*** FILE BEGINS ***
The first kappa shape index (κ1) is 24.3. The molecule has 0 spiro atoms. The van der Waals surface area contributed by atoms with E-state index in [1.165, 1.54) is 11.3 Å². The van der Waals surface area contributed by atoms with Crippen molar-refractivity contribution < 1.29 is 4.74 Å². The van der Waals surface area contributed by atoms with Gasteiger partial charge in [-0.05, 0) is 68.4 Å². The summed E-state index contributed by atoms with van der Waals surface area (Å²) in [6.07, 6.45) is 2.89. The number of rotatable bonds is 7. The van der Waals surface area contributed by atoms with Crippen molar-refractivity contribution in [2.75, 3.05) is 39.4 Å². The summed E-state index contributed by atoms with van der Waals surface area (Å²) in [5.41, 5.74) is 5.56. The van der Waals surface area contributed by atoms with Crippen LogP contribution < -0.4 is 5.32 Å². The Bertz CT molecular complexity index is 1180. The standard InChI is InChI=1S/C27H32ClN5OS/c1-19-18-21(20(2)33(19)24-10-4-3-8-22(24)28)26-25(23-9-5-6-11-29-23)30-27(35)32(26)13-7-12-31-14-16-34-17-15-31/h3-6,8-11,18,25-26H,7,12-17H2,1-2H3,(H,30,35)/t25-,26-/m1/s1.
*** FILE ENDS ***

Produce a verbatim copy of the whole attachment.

The first kappa shape index (κ1) is 24.3. The molecule has 0 spiro atoms. The van der Waals surface area contributed by atoms with E-state index in [1.165, 1.54) is 11.3 Å². The van der Waals surface area contributed by atoms with Crippen molar-refractivity contribution < 1.29 is 4.74 Å². The van der Waals surface area contributed by atoms with Gasteiger partial charge in [-0.05, 0) is 68.4 Å². The summed E-state index contributed by atoms with van der Waals surface area (Å²) in [6.07, 6.45) is 2.89. The number of rotatable bonds is 7. The van der Waals surface area contributed by atoms with Crippen molar-refractivity contribution in [2.75, 3.05) is 39.4 Å². The summed E-state index contributed by atoms with van der Waals surface area (Å²) in [5.41, 5.74) is 5.56. The van der Waals surface area contributed by atoms with Crippen LogP contribution < -0.4 is 5.32 Å². The Bertz CT molecular complexity index is 1180. The standard InChI is InChI=1S/C27H32ClN5OS/c1-19-18-21(20(2)33(19)24-10-4-3-8-22(24)28)26-25(23-9-5-6-11-29-23)30-27(35)32(26)13-7-12-31-14-16-34-17-15-31/h3-6,8-11,18,25-26H,7,12-17H2,1-2H3,(H,30,35)/t25-,26-/m1/s1.